• Venous leak. A venous leak occurs when the blood vessels do not compress enough to keep blood during sexual arousal.
  • Anxiety and stress. Studies show that psychological factors can affect a man’s sexual drive and performance.
  • Poor lifestyle choices. Alcohol, tobacco, and drugs contain ingredients that can affect the functionality of the reproductive organs. 

Issues with ejaculation

Difficulty in ejaculating during intercourse is one of the more observable male infertility warning signs. This is often a direct result of erectile dysfunction. The inability to ejaculate can indicate problems with sperm production as well as other health conditions. These include:

  • Genetic defects. Chromosomal abnormalities such as Down’s Syndrome and spina bifida can affect sperm quality.
  • Sexually transmitted infections (STIs). STIs like chlamydia and gonorrhea can cause infection in the reproductive organs and impair fertility. 
  • Medication. Some drugs and medications can cause male infertility. For example, anabolic steroids lower sperm quantity.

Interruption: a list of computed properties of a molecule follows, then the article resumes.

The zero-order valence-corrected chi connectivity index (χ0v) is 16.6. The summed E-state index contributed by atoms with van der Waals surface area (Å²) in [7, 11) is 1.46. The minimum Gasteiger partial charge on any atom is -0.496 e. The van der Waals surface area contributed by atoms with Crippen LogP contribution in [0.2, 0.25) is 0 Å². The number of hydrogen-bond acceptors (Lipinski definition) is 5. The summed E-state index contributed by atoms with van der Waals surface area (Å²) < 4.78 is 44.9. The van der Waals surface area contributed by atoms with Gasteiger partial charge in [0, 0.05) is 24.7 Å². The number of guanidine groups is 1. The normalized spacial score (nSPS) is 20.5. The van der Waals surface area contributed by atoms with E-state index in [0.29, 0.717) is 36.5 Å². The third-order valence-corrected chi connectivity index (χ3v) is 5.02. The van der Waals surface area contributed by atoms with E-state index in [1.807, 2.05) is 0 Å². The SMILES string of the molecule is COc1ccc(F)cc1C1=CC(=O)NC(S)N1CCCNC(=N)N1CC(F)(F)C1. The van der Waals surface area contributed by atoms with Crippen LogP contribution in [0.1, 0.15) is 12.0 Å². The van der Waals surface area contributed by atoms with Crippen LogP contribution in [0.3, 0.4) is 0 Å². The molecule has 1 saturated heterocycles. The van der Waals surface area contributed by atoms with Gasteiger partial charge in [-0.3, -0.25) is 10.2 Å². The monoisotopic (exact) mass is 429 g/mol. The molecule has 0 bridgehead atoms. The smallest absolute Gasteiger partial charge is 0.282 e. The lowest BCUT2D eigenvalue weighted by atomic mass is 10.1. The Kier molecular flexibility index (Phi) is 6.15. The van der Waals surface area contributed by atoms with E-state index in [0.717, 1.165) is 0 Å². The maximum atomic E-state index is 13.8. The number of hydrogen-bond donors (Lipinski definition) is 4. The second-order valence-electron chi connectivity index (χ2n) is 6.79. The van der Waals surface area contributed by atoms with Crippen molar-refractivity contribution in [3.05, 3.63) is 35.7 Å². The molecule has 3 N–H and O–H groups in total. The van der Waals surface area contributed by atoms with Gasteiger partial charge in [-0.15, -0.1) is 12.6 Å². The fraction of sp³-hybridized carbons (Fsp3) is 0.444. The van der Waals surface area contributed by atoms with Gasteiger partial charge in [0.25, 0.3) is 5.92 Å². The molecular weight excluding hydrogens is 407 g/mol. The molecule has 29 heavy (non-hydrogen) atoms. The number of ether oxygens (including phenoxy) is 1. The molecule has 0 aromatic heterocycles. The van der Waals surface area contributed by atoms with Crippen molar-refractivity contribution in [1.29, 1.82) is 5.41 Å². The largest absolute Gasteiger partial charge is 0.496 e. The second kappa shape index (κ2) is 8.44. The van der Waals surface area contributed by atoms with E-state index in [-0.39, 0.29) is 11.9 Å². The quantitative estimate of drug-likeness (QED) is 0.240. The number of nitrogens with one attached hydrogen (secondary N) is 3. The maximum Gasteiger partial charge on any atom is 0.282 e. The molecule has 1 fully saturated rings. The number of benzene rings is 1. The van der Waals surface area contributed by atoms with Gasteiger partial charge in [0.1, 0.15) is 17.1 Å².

• Exposure to heat and radiation. The testicles have a lower temperature compared to other organs. Subjecting them to heat or high doses of radiation can cause permanent damage to sperm production. 

Other infertility warning signs in males include loss or thinning of hair, retrograde ejaculation, and enlarged breasts (gynecomastia). 

Infertility 101: Addressing Common Conception Problems

How is male infertility diagnosed?

After knowing male infertility warning signs, it is important to get checked by your doctor so proper treatment can be prescribed. Diagnosis usually begins with a physical exam. This will include disclosing your medical history, as well as your sexual habits. These will help determine factors that might cause your infertility. Afterward, men are subjected to additional tests, including: 

  • Semen analysis. A sample of your semen is taken for laboratory evaluation. It usually includes examining sperm count, motility, and appearance. 
  • Testicular biopsy. A needle is inserted through the scrotum in order to take a sample of tissue from the testes. This method is used to check sperm production. 
  • Ultrasonography. An ultrasound maps out the reproductive organ, which makes it easy to check for blockages and scarring. 
  • Hemizona assay and Acrosome reaction. These are examples of lab tests that examine a sperm’s penetration abilities.